By Sunnivie Brydum
Originally published on Advocate.com February 20 2013 4:33 PM ET
A Catholic Cardinal from Ghana, who is considered to be among the top candidates to become the next pope, recently made statements linking homosexuality to the ongoing sex-abuse scandal involving numerous Catholic priests.
Ghanaian Cardinal Peter Turkson told a TV reporter that the priest sex-abuse scandal was unlikely to impact Africa as harshly as it has Europe and North America, because many African cultures are intolerant of homosexuality, reports The Australian.
"African traditional systems kind of protect or have protected its population against this tendency," said Cardinal Turkson, 64, who could become the first black pope. "Because in several communities, in several cultures in Africa, homosexuality, or for that matter any affair between two sexes of the same kind, are not countenanced ... so that cultural taboo, that tradition, has been there. It has served to keep [sex abuse] out."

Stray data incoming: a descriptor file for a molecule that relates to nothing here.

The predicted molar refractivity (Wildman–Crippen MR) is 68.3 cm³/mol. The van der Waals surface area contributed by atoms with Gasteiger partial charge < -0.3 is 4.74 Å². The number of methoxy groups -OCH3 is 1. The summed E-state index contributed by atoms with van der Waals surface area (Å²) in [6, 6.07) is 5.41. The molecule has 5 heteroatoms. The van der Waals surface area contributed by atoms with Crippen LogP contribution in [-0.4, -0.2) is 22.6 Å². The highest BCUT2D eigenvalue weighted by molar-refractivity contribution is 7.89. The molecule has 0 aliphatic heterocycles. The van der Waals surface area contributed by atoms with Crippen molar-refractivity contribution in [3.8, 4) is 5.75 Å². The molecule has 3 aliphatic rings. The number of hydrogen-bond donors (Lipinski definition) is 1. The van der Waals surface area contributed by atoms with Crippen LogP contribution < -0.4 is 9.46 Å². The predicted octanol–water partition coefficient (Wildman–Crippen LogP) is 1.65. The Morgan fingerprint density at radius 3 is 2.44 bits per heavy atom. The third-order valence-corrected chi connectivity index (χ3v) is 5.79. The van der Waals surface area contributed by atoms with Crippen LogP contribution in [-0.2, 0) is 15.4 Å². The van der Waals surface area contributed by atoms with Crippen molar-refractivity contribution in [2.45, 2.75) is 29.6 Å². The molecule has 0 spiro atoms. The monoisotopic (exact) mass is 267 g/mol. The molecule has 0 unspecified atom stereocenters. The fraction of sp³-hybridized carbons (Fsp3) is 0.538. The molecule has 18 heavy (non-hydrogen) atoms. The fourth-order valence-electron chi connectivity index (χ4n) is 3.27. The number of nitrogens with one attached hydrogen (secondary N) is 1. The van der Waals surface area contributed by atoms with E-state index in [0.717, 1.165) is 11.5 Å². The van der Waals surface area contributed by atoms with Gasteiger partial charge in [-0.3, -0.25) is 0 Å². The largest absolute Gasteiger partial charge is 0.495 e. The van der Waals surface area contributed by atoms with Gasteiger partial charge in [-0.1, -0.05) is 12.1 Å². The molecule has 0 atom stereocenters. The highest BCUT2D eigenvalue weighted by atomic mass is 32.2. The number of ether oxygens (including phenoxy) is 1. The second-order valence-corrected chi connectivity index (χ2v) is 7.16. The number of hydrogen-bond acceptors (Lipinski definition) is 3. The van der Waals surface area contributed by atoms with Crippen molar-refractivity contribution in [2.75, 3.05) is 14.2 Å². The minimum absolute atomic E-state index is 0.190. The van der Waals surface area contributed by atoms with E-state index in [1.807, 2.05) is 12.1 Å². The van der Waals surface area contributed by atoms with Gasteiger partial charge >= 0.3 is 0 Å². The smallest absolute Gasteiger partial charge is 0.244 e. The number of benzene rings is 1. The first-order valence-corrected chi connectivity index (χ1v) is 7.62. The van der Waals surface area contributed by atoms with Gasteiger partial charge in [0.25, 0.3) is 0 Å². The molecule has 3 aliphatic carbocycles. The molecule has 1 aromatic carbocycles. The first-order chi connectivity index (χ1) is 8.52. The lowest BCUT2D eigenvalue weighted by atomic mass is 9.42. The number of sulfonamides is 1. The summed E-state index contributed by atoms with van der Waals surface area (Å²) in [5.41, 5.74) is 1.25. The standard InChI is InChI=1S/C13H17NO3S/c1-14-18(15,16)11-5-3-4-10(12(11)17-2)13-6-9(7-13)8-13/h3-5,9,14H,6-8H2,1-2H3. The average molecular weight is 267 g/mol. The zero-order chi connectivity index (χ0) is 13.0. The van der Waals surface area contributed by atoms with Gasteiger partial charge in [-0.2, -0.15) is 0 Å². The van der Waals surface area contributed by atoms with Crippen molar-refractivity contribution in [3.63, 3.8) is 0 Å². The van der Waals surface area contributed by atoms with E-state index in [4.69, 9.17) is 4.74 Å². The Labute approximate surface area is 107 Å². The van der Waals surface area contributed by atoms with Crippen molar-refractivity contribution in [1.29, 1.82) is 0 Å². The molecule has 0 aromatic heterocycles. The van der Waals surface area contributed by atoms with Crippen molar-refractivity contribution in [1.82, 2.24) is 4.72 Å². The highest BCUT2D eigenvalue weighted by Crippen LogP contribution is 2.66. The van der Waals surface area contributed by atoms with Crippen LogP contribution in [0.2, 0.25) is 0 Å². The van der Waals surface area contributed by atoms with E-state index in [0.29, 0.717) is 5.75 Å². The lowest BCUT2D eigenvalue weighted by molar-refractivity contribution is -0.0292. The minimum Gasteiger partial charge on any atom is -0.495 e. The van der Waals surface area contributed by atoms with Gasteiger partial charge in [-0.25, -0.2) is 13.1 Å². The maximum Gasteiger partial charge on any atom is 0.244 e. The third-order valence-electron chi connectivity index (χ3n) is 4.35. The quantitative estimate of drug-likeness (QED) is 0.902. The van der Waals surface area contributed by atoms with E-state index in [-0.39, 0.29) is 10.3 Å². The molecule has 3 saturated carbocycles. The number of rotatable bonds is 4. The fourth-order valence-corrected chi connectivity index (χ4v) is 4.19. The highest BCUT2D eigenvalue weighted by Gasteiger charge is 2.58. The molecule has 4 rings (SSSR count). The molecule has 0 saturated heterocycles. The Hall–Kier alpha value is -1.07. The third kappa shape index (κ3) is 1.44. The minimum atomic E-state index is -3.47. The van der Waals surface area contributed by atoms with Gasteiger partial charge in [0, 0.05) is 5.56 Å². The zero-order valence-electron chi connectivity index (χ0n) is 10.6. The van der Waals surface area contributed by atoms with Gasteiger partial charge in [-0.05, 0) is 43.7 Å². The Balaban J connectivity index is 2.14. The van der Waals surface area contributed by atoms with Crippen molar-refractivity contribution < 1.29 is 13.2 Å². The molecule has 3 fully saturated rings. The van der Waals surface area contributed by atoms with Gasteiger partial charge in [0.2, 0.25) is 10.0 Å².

Cardinal Turkson also defended Catholicism's ban on ordaining women, saying the exclusion is "just how the church has understood this order of ministry to be," according to The Australian.
The Australian article quoted a Stonewall spokesperson who said Cardinal Turkson's comments linking gays to pedophilia and sex-abuse scandals within the church shows "a surprisingly callous disregard for the human rights of million of people worldwide."
An English bishop disagreed, and told The Australian, "Homosexuality is irrelevant to the child-abuse problem," noting that English priests have been "very careful in this country to keep the two issues well apart."
Indeed, research indicates that gay people are no more likely to sexually abuse minors than are straight people, and that most pedophiles self-identify as heterosexual.